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Oxidative Medicine and Cellular Longevity
Volume 2014, Article ID 798957, 6 pages
Clinical Study

Ubiquinol Improves Symptoms in Children with Autism

1Pharmacobiochemical Laboratory of 3rd Medical Department, Medical Faculty, Comenius University in Bratislava, Sasinkova 4, 811 08 Bratislava, Slovakia
2Institute of Physiology, Medical Faculty, Comenius University in Bratislava, Sasinkova 4, 811 08 Bratislava, Slovakia
3Department of Biological Science, Purdue University, W. Lafayette, IN 47901, USA

Received 22 May 2013; Revised 16 January 2014; Accepted 16 January 2014; Published 23 February 2014

Academic Editor: Swaran J. S. Flora

Copyright © 2014 Anna Gvozdjáková et al. This is an open access article distributed under the Creative Commons Attribution License, which permits unrestricted use, distribution, and reproduction in any medium, provided the original work is properly cited.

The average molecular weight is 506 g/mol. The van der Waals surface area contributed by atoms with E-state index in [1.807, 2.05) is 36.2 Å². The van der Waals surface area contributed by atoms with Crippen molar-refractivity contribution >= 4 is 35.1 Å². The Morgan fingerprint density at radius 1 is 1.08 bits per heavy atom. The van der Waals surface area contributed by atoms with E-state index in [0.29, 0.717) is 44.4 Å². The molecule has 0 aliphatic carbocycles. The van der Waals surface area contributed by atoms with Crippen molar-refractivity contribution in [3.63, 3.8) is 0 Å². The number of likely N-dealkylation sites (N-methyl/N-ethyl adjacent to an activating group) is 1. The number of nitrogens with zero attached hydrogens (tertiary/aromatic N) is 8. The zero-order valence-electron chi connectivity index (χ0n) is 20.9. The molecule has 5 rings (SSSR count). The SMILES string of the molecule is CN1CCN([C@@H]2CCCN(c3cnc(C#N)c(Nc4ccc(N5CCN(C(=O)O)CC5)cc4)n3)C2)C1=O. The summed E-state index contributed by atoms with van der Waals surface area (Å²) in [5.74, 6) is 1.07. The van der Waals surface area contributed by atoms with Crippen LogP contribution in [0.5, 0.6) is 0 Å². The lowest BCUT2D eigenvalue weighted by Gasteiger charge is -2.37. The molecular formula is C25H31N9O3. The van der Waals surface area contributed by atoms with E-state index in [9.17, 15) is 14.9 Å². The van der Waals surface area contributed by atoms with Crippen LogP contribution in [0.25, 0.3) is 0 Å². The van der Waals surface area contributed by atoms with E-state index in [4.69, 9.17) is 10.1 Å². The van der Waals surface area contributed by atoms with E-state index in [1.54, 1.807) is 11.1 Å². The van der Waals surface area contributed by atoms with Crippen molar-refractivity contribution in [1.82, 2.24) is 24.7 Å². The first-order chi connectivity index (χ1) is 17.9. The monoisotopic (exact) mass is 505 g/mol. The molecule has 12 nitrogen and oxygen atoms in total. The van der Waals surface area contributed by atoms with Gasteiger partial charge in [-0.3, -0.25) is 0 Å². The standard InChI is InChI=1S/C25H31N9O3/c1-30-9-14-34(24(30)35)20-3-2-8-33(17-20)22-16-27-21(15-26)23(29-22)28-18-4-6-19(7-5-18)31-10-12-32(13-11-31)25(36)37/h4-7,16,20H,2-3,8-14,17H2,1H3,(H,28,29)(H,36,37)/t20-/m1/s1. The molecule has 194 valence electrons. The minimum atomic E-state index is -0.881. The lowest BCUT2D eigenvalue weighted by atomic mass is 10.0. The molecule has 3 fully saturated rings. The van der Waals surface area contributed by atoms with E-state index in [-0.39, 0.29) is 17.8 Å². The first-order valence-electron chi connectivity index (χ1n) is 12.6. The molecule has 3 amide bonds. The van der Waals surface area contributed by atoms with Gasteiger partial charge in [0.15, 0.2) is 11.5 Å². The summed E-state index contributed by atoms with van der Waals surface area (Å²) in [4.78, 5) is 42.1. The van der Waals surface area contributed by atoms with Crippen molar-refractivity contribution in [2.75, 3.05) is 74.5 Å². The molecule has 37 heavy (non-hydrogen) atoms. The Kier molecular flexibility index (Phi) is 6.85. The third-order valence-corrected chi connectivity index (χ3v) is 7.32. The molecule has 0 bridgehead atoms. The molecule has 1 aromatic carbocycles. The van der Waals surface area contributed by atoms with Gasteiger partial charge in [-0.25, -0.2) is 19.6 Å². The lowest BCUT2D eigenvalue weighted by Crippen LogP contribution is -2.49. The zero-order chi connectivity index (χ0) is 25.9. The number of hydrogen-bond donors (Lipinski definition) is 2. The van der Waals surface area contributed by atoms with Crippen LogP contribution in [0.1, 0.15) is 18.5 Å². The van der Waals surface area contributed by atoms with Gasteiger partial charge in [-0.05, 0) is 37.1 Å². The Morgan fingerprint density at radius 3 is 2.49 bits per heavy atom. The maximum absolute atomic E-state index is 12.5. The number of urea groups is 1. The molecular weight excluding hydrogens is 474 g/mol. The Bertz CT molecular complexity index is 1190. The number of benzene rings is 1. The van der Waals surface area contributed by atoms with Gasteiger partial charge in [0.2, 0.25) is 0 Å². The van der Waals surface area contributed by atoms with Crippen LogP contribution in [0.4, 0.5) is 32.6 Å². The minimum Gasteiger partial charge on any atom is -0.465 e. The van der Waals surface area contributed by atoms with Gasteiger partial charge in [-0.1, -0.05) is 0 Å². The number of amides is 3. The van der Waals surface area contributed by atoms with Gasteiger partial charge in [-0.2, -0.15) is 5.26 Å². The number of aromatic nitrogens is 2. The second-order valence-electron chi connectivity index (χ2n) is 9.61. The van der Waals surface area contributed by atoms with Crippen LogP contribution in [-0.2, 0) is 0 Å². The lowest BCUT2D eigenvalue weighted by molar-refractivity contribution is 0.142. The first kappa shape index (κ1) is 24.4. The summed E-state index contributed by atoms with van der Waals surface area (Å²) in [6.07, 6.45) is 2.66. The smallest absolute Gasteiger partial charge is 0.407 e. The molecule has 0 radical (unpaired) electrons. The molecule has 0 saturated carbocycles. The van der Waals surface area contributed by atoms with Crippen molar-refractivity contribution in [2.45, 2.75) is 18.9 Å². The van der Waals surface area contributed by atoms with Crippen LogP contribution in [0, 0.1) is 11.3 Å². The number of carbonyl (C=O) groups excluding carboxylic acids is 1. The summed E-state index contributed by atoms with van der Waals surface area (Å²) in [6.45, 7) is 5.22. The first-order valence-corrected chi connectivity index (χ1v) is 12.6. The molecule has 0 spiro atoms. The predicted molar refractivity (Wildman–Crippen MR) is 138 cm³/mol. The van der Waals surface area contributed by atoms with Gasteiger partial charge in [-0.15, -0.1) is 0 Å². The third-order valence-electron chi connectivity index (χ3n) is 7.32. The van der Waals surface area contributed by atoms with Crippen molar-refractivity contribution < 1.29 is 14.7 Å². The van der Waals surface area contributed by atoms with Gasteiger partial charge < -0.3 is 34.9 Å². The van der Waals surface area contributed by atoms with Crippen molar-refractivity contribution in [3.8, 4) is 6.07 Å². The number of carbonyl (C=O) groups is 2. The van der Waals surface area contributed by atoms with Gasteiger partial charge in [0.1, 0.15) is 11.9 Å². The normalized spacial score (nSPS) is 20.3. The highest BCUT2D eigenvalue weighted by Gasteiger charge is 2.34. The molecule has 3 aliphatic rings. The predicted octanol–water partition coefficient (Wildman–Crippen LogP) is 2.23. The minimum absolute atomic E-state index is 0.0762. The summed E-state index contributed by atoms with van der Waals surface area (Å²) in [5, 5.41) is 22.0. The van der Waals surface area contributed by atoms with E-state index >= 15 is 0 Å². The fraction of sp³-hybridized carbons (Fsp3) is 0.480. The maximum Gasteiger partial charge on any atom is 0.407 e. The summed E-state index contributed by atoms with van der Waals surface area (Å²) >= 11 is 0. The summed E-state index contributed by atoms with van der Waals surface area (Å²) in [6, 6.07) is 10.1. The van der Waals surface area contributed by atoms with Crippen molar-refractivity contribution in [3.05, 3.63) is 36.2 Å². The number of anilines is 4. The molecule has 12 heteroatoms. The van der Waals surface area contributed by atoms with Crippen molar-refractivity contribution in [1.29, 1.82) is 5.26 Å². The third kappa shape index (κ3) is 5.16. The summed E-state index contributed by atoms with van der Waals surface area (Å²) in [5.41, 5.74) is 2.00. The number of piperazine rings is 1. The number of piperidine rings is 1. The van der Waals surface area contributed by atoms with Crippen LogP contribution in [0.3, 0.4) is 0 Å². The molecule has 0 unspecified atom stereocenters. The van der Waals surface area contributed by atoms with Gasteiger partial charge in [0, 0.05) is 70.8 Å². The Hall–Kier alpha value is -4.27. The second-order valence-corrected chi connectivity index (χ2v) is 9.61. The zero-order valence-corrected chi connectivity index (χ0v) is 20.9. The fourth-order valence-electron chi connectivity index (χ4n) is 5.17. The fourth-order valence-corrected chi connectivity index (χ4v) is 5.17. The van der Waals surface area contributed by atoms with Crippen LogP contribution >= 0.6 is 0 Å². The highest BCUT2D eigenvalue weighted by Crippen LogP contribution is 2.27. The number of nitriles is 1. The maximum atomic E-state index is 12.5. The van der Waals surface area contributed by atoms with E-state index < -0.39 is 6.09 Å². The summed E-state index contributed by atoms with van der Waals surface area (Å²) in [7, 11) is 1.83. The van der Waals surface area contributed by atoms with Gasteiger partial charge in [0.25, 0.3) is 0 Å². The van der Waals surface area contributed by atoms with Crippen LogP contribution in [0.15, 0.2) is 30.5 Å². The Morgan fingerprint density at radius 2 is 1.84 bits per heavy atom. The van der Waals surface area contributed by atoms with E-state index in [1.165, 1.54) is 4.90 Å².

Background. Autism is a spectrum of neurodevelopmental disorders with manifestation within 3 years after birth. Manifestations of autism include behavior problems (hyperactivity, toys destruction, self-harm, and agression) and sleep and eating disorders. Etiology of autism is poorly understood. Oxidative stress and antioxidants can participate in pathobiochemical mechanisms of autism. Methods. Twenty-four children, aged 3–6 years, with autism according to the DSM IV criteria and using CARS were included in the study. Concentrations of , γ- and α-tocopherol, β-carotene, and lipid peroxidation were determined in plasma before and after three months of supportive therapy with ubiquinol at a daily dose  mg. Data on behavior of the children were collected from parents at the same time. Results. Ubiquinol supportive therapy improved symptoms in children with autism, as communication with parents (in ), verbal communication (in ), playing games of children (in ), sleeping (in ), and food rejection (in ), with plasma level above . Conclusions. Beneficial effect of ubiquinol in children with autism has been demonstrated for the first time. We assume that plasma concentration of and lipid peroxidation could be used as relevant biomarkers of ubiquinol supportive therapy.